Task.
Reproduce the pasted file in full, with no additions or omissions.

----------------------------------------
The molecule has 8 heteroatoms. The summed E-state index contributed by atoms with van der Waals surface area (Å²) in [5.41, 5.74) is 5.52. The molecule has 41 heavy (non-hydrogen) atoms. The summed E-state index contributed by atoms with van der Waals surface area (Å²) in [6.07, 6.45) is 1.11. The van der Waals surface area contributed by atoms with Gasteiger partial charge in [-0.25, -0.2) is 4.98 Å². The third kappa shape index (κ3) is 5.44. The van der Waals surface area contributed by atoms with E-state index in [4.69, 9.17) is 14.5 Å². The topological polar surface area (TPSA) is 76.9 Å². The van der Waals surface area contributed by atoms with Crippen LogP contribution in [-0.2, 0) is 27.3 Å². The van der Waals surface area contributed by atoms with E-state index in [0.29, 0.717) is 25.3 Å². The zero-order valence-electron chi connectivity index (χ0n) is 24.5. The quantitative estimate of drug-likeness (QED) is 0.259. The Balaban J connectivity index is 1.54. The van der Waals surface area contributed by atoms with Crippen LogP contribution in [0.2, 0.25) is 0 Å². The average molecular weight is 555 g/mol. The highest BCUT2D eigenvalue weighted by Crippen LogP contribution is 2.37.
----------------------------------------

The molecule has 8 heteroatoms. The summed E-state index contributed by atoms with van der Waals surface area (Å²) in [5.41, 5.74) is 5.52. The molecule has 41 heavy (non-hydrogen) atoms. The summed E-state index contributed by atoms with van der Waals surface area (Å²) in [6.07, 6.45) is 1.11. The van der Waals surface area contributed by atoms with Gasteiger partial charge in [-0.25, -0.2) is 4.98 Å². The third kappa shape index (κ3) is 5.44. The van der Waals surface area contributed by atoms with E-state index in [4.69, 9.17) is 14.5 Å². The topological polar surface area (TPSA) is 76.9 Å². The van der Waals surface area contributed by atoms with Crippen LogP contribution in [-0.2, 0) is 27.3 Å². The van der Waals surface area contributed by atoms with E-state index in [0.29, 0.717) is 25.3 Å². The zero-order valence-electron chi connectivity index (χ0n) is 24.5. The quantitative estimate of drug-likeness (QED) is 0.259. The Balaban J connectivity index is 1.54. The van der Waals surface area contributed by atoms with Crippen LogP contribution in [0.2, 0.25) is 0 Å². The average molecular weight is 555 g/mol. The highest BCUT2D eigenvalue weighted by Crippen LogP contribution is 2.37.